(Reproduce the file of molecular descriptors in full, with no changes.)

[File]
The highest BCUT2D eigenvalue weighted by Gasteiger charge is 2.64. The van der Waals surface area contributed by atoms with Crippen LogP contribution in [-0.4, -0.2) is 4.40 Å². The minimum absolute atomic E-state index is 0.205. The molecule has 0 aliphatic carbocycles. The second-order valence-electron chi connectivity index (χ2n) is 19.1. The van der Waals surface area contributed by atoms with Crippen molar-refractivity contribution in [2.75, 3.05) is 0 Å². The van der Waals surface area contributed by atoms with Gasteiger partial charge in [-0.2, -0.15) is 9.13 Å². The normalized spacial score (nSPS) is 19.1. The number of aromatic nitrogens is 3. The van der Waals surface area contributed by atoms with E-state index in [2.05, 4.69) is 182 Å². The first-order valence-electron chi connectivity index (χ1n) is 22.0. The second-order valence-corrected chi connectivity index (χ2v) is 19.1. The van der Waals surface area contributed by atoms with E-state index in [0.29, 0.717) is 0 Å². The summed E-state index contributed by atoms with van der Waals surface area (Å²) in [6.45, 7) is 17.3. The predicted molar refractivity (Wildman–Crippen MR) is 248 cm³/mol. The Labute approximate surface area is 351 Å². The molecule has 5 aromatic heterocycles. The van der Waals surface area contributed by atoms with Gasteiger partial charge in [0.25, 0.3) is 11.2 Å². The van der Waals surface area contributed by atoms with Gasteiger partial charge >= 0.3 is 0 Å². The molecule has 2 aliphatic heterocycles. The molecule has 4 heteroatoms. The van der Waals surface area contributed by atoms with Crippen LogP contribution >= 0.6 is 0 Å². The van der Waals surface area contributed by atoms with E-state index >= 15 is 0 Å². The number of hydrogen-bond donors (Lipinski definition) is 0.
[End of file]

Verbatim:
The highest BCUT2D eigenvalue weighted by Gasteiger charge is 2.64. The van der Waals surface area contributed by atoms with Crippen LogP contribution in [-0.4, -0.2) is 4.40 Å². The minimum absolute atomic E-state index is 0.205. The molecule has 0 aliphatic carbocycles. The second-order valence-electron chi connectivity index (χ2n) is 19.1. The van der Waals surface area contributed by atoms with Crippen molar-refractivity contribution in [2.75, 3.05) is 0 Å². The van der Waals surface area contributed by atoms with Gasteiger partial charge in [-0.2, -0.15) is 9.13 Å². The normalized spacial score (nSPS) is 19.1. The number of aromatic nitrogens is 3. The van der Waals surface area contributed by atoms with E-state index in [2.05, 4.69) is 182 Å². The first-order valence-electron chi connectivity index (χ1n) is 22.0. The second-order valence-corrected chi connectivity index (χ2v) is 19.1. The van der Waals surface area contributed by atoms with E-state index in [0.29, 0.717) is 0 Å². The summed E-state index contributed by atoms with van der Waals surface area (Å²) in [6.45, 7) is 17.3. The predicted molar refractivity (Wildman–Crippen MR) is 248 cm³/mol. The Labute approximate surface area is 351 Å². The molecule has 5 aromatic heterocycles. The van der Waals surface area contributed by atoms with Gasteiger partial charge in [0.25, 0.3) is 11.2 Å². The van der Waals surface area contributed by atoms with Gasteiger partial charge >= 0.3 is 0 Å². The molecule has 2 aliphatic heterocycles. The molecule has 4 heteroatoms. The van der Waals surface area contributed by atoms with Crippen LogP contribution >= 0.6 is 0 Å². The van der Waals surface area contributed by atoms with E-state index >= 15 is 0 Å². The number of hydrogen-bond donors (Lipinski definition) is 0.